Police have been investigating the disappearance of Anne-Elizabeth Hagen for nearly three years. There are no signs of life from her since she disappeared from Lorenzko on 31 October 2018. She was 68 when she disappeared.
Police believe the identity of someone from Sørlandet has been misused by missing persons or those behind it. The investigation revealed that someone had taken a copy of his passport and that the information had been sold in the dark web.
By conducting an investigation into the ID theft, police believe they can now reveal who is behind the disappearance.
– The abuse of this identity is a very important clue, says Jermaine Hansen, head of investigation in the Eastern Police District, who tells the NRK that we do a lot of work.
– We believe there is a possibility of mapping out who is involved in that ID. These should include our culprits.
Used to create crypto accounts
Shortly after the disappearance, Tom Hagen found a threatening letter in a chair inside the home of Tom and Anne-Elizabeth Hagen in Slovenia, Lorenzko.
In the letter, there was a request for a ransom – and an arrangement for how to communicate between the parties through cryptocurrency.
Police believe the stolen identity was used to create accounts in cryptocurrency transactions used by criminals.
– We know they have been misused or actively used to create these accounts in exchange transactions, Hanson says.
– Do you know when the ID was stolen?
– We have various information about this and we are constantly working to map that question correctly. But we don’t want it to go out now.
Gribose asks for help
TV2, Citing ID theft on Saturday, said Gripos recently sent an internal cover letter to police districts. Here, a senior police officer writes that the stolen identity was used in other criminal cases as well.
– We have great challenges in detecting all criminal cases that use identity, so ask all colleagues involved in cases related to the purchase of IDs or ID packages on various sites to be identified in their case or to send information. The police chief writes in Gripos about the specific case of the signatory, according to the TV channel.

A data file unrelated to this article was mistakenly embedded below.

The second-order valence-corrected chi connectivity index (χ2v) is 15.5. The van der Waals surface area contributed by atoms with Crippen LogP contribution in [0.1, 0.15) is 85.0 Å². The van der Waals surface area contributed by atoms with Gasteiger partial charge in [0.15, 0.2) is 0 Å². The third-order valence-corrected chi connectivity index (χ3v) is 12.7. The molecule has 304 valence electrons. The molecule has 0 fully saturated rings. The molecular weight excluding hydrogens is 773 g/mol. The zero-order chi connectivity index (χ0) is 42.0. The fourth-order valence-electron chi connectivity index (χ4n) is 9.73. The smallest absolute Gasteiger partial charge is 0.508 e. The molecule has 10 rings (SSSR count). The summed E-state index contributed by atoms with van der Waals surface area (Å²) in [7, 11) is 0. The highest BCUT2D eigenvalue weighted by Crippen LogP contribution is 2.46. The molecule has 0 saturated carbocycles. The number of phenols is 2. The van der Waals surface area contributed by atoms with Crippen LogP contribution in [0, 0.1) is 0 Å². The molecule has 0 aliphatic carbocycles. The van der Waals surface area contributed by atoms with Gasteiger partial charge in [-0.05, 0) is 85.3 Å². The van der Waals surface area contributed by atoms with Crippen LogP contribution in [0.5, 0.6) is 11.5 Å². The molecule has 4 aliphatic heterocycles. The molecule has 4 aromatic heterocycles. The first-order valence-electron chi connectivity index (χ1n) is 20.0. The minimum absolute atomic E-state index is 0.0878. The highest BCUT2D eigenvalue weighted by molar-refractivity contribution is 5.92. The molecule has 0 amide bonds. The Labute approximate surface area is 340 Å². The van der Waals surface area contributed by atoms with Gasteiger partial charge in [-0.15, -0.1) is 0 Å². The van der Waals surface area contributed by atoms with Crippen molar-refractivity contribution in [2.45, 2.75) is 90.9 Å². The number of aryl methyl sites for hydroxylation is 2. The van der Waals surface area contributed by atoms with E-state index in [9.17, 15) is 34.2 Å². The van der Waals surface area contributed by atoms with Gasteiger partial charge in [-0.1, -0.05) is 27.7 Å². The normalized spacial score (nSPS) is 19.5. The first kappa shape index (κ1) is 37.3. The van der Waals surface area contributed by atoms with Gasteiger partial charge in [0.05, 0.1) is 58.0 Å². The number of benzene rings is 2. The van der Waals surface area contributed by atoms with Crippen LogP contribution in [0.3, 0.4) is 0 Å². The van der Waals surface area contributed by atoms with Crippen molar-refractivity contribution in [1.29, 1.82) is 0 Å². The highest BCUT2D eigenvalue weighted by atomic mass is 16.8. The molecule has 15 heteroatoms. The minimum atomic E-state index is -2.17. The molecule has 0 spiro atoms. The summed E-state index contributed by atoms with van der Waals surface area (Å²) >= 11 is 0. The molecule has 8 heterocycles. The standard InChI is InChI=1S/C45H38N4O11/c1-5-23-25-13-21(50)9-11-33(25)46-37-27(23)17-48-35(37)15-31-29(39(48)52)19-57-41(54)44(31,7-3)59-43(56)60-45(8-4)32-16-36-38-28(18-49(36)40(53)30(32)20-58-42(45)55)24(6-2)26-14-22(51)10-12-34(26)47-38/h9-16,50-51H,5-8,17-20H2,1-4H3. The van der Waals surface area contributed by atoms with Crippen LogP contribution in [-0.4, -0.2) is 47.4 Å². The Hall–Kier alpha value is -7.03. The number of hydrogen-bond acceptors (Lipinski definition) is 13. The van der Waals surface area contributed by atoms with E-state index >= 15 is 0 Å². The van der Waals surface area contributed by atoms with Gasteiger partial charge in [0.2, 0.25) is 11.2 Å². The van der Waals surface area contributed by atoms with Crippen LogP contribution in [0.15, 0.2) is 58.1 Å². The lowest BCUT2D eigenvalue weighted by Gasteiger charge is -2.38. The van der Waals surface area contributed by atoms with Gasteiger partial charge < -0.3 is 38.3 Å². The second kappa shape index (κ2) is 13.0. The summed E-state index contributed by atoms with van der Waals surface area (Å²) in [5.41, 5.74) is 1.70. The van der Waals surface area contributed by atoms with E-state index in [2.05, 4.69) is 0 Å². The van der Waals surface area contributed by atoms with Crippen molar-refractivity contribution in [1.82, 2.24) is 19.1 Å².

TV2 sent a letter to Gribose and the Eastern Police District asking why only now, how many criminal cases have been identified, and whether they have received any responses from colleagues.
Communications manager Åste Dahle Sundet told NRK that he could not answer questions about the Gripos case because the Eastern Police District was responsible for the investigation.
The NRK was not caught in the eastern police district on Saturday. Attorney Hanson writes in an email to TV2 that since October 2018, finding out who owns the stolen ID is a priority.
Hanson writes that it would be appropriate to see if this identification has been used in other criminal cases nationally or internationally, but did not answer further questions from the TV channel.
“Power Gathering” About Cryptospores
Anne-Elizabeth Hagen went missing from her home in Fijellhammer, Lorensk, on October 31, 2018. In April 2020, Her husband, Tom Hagen, 71, accused her of killing him.
The 71-year-old said he was stubbornly stubborn and innocent. In addition, a 30-year-old man referred to as “The Crypto Man” has been charged with aggravated robbery of liberty and pleading not guilty to a felony.
Even after nearly three years of investigation, there are still many unanswered questions in this case. Both persons and The cars that were in the area when they went missing have not yet been identified.
Police say the so-called cryptospore will be the main focus of the investigation in the future. This includes the creation of so-called addresses for cryptocurrencies such as Bitcoin and Monero.
– Crypto track has been a high priority since day one – no doubt about it. What we are open to now is that we are gathering more and more tactical evidence along this path, Hanson says.
This led to the need for additional evidence to deal with what the police refer to as “tactical investigations” – a police investigator explaining that this was due to a technical investigation aided by Gribose. Hansen cites the following identities, email addresses, and IP addresses as examples.
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